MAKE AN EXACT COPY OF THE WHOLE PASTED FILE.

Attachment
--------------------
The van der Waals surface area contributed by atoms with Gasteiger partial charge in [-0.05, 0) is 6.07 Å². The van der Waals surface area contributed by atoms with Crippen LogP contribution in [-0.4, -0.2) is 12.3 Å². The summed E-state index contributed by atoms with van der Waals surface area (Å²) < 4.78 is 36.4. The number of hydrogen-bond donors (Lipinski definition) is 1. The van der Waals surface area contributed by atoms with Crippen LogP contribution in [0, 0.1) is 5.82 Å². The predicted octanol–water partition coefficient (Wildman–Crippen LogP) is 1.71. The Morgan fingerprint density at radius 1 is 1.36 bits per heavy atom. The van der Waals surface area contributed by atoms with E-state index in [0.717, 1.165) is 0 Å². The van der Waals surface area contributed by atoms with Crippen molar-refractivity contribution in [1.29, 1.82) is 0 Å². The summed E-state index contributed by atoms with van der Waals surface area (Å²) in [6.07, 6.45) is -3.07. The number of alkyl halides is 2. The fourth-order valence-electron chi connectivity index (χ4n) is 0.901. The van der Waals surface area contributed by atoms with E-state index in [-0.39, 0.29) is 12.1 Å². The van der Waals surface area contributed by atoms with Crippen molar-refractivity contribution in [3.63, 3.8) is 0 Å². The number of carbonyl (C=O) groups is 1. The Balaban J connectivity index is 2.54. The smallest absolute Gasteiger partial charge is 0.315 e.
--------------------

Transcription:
The van der Waals surface area contributed by atoms with Gasteiger partial charge in [-0.05, 0) is 6.07 Å². The van der Waals surface area contributed by atoms with Crippen LogP contribution in [-0.4, -0.2) is 12.3 Å². The summed E-state index contributed by atoms with van der Waals surface area (Å²) < 4.78 is 36.4. The number of hydrogen-bond donors (Lipinski definition) is 1. The van der Waals surface area contributed by atoms with Crippen LogP contribution in [0, 0.1) is 5.82 Å². The predicted octanol–water partition coefficient (Wildman–Crippen LogP) is 1.71. The Morgan fingerprint density at radius 1 is 1.36 bits per heavy atom. The van der Waals surface area contributed by atoms with E-state index in [0.717, 1.165) is 0 Å². The van der Waals surface area contributed by atoms with Crippen molar-refractivity contribution in [1.29, 1.82) is 0 Å². The summed E-state index contributed by atoms with van der Waals surface area (Å²) in [6.07, 6.45) is -3.07. The number of alkyl halides is 2. The fourth-order valence-electron chi connectivity index (χ4n) is 0.901. The van der Waals surface area contributed by atoms with E-state index in [-0.39, 0.29) is 12.1 Å². The van der Waals surface area contributed by atoms with Crippen molar-refractivity contribution in [3.63, 3.8) is 0 Å². The number of carbonyl (C=O) groups is 1. The Balaban J connectivity index is 2.54. The smallest absolute Gasteiger partial charge is 0.315 e.